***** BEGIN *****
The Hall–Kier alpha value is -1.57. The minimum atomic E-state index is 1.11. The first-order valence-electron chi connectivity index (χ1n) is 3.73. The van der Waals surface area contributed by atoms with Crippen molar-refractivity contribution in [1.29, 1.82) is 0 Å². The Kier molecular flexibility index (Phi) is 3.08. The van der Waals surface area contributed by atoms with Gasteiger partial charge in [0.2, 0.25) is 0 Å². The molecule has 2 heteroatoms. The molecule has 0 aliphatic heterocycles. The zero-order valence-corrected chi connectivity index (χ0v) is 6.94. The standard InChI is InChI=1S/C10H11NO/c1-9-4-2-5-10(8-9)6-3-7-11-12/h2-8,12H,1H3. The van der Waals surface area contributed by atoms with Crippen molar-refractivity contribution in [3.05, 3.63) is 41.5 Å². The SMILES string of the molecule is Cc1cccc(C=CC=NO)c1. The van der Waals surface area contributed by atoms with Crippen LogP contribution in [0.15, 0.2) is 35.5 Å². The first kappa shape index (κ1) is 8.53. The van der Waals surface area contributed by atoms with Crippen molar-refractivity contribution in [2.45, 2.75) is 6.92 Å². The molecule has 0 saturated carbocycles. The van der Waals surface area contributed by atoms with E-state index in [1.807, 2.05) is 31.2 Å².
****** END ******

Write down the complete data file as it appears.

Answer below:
The Hall–Kier alpha value is -1.57. The minimum atomic E-state index is 1.11. The first-order valence-electron chi connectivity index (χ1n) is 3.73. The van der Waals surface area contributed by atoms with Crippen molar-refractivity contribution in [1.29, 1.82) is 0 Å². The Kier molecular flexibility index (Phi) is 3.08. The van der Waals surface area contributed by atoms with Gasteiger partial charge in [0.2, 0.25) is 0 Å². The molecule has 2 heteroatoms. The molecule has 0 aliphatic heterocycles. The zero-order valence-corrected chi connectivity index (χ0v) is 6.94. The standard InChI is InChI=1S/C10H11NO/c1-9-4-2-5-10(8-9)6-3-7-11-12/h2-8,12H,1H3. The van der Waals surface area contributed by atoms with Crippen molar-refractivity contribution in [3.05, 3.63) is 41.5 Å². The SMILES string of the molecule is Cc1cccc(C=CC=NO)c1. The van der Waals surface area contributed by atoms with Crippen LogP contribution in [0.15, 0.2) is 35.5 Å². The first kappa shape index (κ1) is 8.53. The van der Waals surface area contributed by atoms with Crippen molar-refractivity contribution in [2.45, 2.75) is 6.92 Å². The molecule has 0 saturated carbocycles. The van der Waals surface area contributed by atoms with E-state index in [1.807, 2.05) is 31.2 Å².